Zimbabwean Prime Minister Morgan Tsvangirai met Tuesday with his Swedish counterpart, Fredrik Reinfeldt, who said democracy in Zimbabwe will be a priority for the European Union when his country assumes the leadership of the 27-member bloc next month.
Speaking Tuesday at a joint news conference with Mr Tsvangirai in Stockholm, Mr. Reinfeldt said that he saw some positive signs in Harare, but stopped short of offering much-needed budgetary support for the unity government formed by Mr. Tsvangirai and President Robert Mugabe in February. He urged further political and economic reforms.
Monday, German Chancellor Angela Merkel pledged US$35 million to help Zimbabwe. U.S. President Barack Obama said Friday that the US government would provide US$73 million for humanitarian purposes and the restoration of the health and education systems. The funds will be channeled through non-governmental organizations, he specified.
But this arrangement has created a backlash in Harare with ZANU-PF hardliners accusing the prime minister of indirectly channeling funds to his Movement for Democratic Change party, saying NGOs likely to receive such funds are aligned with the MDC.
State meanwhile charged that Mr. Tsvangirai had failed to carry out his brief from President Mugabe to lobby for Western targeted sanctions on him and associates to be lifted.
The state-controlled Herald newspaper mocked Mr. Tsvangirai on Saturday saying he had "hit another brick wall" after failing to secure direct budget support from Washington.
State media did not broadcast or publish photos of Mr. Tsvangirai's meeting with Obama. The MDC Tuesday issued a statement calling official media reports "mischievous," adding that the party was not responsible for negative international perceptions of Zimbabwe.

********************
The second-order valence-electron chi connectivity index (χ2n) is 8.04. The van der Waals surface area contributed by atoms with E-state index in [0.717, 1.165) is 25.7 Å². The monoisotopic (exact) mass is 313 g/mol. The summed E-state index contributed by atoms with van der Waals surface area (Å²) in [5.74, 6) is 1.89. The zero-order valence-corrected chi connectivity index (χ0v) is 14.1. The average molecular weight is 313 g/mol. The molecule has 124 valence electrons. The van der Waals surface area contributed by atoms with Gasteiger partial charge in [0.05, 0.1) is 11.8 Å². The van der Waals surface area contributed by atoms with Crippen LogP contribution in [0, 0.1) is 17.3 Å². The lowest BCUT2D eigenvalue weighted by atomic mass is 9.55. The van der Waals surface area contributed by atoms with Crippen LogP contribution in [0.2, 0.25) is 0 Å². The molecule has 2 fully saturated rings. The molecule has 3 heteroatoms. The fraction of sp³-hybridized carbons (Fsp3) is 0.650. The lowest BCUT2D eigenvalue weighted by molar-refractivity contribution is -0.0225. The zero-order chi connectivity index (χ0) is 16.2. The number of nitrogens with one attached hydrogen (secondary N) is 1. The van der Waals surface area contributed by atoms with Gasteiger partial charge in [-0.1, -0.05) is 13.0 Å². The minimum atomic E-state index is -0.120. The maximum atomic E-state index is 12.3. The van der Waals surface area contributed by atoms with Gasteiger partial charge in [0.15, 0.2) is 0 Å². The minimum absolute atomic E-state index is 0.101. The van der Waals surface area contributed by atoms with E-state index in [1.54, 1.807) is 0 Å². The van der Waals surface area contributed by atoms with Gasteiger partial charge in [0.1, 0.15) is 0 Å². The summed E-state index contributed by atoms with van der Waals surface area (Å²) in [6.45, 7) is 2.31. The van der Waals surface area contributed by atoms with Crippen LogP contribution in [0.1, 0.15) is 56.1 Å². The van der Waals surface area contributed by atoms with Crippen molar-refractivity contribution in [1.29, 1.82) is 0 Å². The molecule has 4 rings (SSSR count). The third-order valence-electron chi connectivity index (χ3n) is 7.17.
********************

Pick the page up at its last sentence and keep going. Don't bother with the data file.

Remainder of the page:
Mr. Tsvangirai himself denied reports Mugabe had dispatched him, saying his three-week tour of Western capitals was undertaken at his own initiative.
Tsvangirai spokesman James Maridadi told reporter Ntungamili Nkomo of VOA's Studio 7 for Zimbabwe that the prime minister's trip to Sweden is significant because Stockholm will assume the rotating EU presidency next month.
Tsvangirai has been touring Europe and the United States in a bid to woo financial support for his unity government. But donors countries who accuse his partner Mr. Mugabe of years of misrule have said they will only provide direct assistance to the unity government in Harare once it has clearly reformed on human rights and the rule of law.
Political analyst John Makumbe of the University of Zimbabwe told reporter Blessing Zulu of VOA's Studio 7 for Zimbabwe that re-engaging the EU must be a top priority for Harare.
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